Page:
For anyone in the market for a smart television, you’re likely to run into two popular operating systems, LG’s WebOS and Google’s Android TV. Though you’ll find many similarities, there are differences between the two.
Of the two operating systems, Android TV is available on a wider variety of products. Besides smart TVs, Android TV is on streaming sticks, set-top boxes, and more. On the other hand, Linux-based WebOS, to date, is only found on LG smart TVs. However, change is coming as LG is beginning to partner with other manufacturers to get the OS installed on different televisions models like RCA, Ayonz, and Konka.
WebOS and Android TV have both become much easier to use over the years. However, you will notice key differences between them.
For now, Android TV features rows of content that take over the entire home screen.
On the other hand, WebOS is much more minimalist in its presentation. You’ll find a highly customizable launch bar on the lower third that pops up whenever you need it. From here, you can access apps, settings, and other TV features.
It would be inaccurate to call one operating system better than the other, although there’s no denying which one looks more familiar to more people. Android TV looks strikingly similar to the interface of Android-based smartphones. This suggests WebOS could involve a steeper learning curve for some users.
In the Mist of Change
We’re in a period of change for both operating systems. In the coming year, instead of Android TV, devices will offer the Google TV OS. The rollout will depend on the type of device and won’t affect every current Android TV installation. And beginning with 2021 LG TVs, WebOS is being reimagined. The new interface, Version 6.0, is now full screen with rows of apps, banners, content recommendations, and more.
he underlying features of WebOS and Android TV aren’t changing anytime soon.
Like those popular smartphones each of us has, apps are slowly taking over our living rooms as well. Both Android TV and WebOS feature app stores. The former is tied to the more extensive Google Play Store library, so its selection is extensive. And yet, both platforms offer the most popular streaming apps and services. In addition, most come preinstalled on both platforms.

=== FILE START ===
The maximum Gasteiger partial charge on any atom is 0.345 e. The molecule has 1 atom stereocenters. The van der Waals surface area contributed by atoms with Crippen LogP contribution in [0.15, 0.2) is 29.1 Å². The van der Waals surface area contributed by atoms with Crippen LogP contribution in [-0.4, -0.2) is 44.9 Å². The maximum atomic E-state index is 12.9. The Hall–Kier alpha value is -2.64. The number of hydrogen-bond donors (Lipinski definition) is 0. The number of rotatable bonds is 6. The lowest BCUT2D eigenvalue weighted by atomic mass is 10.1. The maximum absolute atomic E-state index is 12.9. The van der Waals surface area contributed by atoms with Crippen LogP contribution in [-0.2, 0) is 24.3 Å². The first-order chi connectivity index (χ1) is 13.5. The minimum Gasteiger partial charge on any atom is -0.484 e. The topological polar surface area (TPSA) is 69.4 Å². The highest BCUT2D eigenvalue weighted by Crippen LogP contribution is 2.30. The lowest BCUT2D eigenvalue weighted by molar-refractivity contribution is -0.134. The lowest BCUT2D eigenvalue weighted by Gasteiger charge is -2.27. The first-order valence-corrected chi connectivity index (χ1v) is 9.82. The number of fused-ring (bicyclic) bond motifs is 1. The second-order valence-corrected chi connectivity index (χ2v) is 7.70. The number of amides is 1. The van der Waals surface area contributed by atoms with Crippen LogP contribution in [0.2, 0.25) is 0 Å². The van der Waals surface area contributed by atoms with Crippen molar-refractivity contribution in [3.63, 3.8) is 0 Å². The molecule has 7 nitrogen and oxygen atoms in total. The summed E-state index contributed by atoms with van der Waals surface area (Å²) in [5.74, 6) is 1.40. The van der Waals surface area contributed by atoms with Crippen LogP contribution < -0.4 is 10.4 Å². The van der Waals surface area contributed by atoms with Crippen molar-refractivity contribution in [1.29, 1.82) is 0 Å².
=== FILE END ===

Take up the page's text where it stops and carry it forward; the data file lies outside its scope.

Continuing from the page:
Therefore, in the case of TV apps, less may mean more unless you like obscure programming that might only be available on Android TV.
The most significant differences between Android TV and WebOS involve the remote controls that ship with each system. Google’s remote is much more basic than LG’s Magic Remote. The latter comes with point-and-click functionality that feels almost like using a mouse on a Mac or PC. This design makes navigating WebOS much easier. But, again, there’s more of a learning curve here in the beginning.
If you'd rather not use a physical remote, both platforms offer smartphone app integration and voice controls.
So much of what one does on smart TVs center around its operating system. And yet, few would-be buyers make a choice based on it. Instead, hardware and price are the most critical factors at decision time.
When searching for a smart TV, look online for the best-reviewed models of the year that match your budget, then make your choice. You’ll adapt to Android TV or WebOS, regardless of your selection. However, MAZ supports both Android TV and WebOS. Get in touch with MAZ to learn more.